US pharmaceutical company Pfizer says it has identified counterfeit versions of its coronavirus vaccine in Mexico and Poland.
The doses were seized by authorities in the two countries and confirmed by tests to be fake.
In Mexico, they had false labels, while the substance in Poland was believed to be anti-wrinkle treatment, Pfizer said.
The World Health Organization (WHO) has warned that fake vaccines "pose a serious risk to global public health".
It has called for them to be identified and removed from circulation.
Poland's health minister on Wednesday stressed that the risk of counterfeit doses appearing in official circulation was "practically non-existent".
What do we know about the fake doses?
The counterfeit doses were seized by authorities in separate investigations in the two countries.
About 80 people at a clinic in Mexico received a fake version of the drug, which appeared to have been physically harmless but offered no protection against coronavirus, according to the Wall Street Journal (WSJ).
Mexico's government spokesman on Covid-19, Hugo Lopez-Gatell, said the fake vaccines had been detected by cyber police after being offered on social networks for up to $2,500 (£1,800) a shot. Several people have been arrested.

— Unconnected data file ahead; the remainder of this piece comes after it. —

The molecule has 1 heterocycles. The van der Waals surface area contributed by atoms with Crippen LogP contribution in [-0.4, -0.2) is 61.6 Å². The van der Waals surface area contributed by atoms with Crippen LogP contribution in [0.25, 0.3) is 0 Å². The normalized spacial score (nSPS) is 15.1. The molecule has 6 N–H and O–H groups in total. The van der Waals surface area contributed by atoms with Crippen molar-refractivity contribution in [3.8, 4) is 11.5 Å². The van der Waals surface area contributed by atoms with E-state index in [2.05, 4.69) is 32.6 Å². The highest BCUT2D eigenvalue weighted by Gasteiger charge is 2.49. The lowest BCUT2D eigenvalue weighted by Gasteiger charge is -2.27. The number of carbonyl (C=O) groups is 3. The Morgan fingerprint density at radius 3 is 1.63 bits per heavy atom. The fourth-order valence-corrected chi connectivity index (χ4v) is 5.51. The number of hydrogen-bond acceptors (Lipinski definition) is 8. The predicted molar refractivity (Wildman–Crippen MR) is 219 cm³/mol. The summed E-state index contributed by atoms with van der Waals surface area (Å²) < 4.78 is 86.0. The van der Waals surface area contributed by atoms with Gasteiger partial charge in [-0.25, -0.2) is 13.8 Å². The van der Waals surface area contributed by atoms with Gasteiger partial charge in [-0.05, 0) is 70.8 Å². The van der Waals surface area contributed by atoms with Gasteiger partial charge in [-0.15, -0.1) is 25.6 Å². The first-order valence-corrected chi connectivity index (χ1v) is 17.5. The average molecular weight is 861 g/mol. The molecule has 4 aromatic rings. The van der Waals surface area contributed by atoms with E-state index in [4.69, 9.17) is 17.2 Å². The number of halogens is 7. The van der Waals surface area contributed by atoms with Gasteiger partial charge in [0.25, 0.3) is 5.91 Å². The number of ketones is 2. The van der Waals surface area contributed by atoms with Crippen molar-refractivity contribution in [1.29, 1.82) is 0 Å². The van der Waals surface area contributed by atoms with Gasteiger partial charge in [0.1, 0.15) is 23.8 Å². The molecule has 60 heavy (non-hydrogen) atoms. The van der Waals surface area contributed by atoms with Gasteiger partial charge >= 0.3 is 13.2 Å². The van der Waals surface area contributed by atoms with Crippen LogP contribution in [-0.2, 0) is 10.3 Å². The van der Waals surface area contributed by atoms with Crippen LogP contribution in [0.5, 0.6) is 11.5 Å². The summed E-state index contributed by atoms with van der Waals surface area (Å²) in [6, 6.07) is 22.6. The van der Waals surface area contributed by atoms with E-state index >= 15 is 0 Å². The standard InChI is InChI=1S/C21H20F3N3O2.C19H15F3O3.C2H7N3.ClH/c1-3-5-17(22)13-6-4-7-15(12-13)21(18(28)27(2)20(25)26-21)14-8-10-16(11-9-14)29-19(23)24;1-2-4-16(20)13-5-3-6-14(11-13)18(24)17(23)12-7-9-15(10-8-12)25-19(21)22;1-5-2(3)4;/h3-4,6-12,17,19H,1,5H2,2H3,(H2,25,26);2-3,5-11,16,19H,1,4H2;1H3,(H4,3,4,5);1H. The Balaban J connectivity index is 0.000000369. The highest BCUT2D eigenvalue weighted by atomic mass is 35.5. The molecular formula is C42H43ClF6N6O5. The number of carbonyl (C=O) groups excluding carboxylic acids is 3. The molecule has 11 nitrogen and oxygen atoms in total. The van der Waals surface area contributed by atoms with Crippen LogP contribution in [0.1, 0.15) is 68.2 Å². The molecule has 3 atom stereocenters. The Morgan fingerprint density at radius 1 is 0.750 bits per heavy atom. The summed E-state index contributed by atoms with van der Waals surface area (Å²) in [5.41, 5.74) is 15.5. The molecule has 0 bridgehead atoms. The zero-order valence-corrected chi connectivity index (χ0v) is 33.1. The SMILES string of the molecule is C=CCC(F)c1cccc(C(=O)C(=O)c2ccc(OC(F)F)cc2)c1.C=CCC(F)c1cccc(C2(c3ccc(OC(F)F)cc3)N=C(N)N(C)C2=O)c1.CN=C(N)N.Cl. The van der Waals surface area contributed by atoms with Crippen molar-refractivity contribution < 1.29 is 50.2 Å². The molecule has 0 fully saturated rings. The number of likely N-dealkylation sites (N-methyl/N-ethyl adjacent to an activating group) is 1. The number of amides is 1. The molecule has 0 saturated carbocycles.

Polish authorities said no one had received counterfeit doses seized at a man's apartment.
Lev Kubiak, Pfizer's head of global security, said the global demand for the vaccine and shortfall in supply had led to the scam.
"We have a very limited supply, a supply that will increase as we ramp up and other companies enter the vaccine space. In the interim, there is a perfect opportunity for criminals," he told the WSJ.
The US Department of Justice told ABC News it was aware of the counterfeit vaccines identified in Mexico and Poland, and would support local authorities and Pfizer "as needed".
Researchers told the BBC in March that they had seen a "sharp increase" in vaccine-related darknet adverts, with Covid-19 vaccines, vaccine passports and faked negative test papers being sold.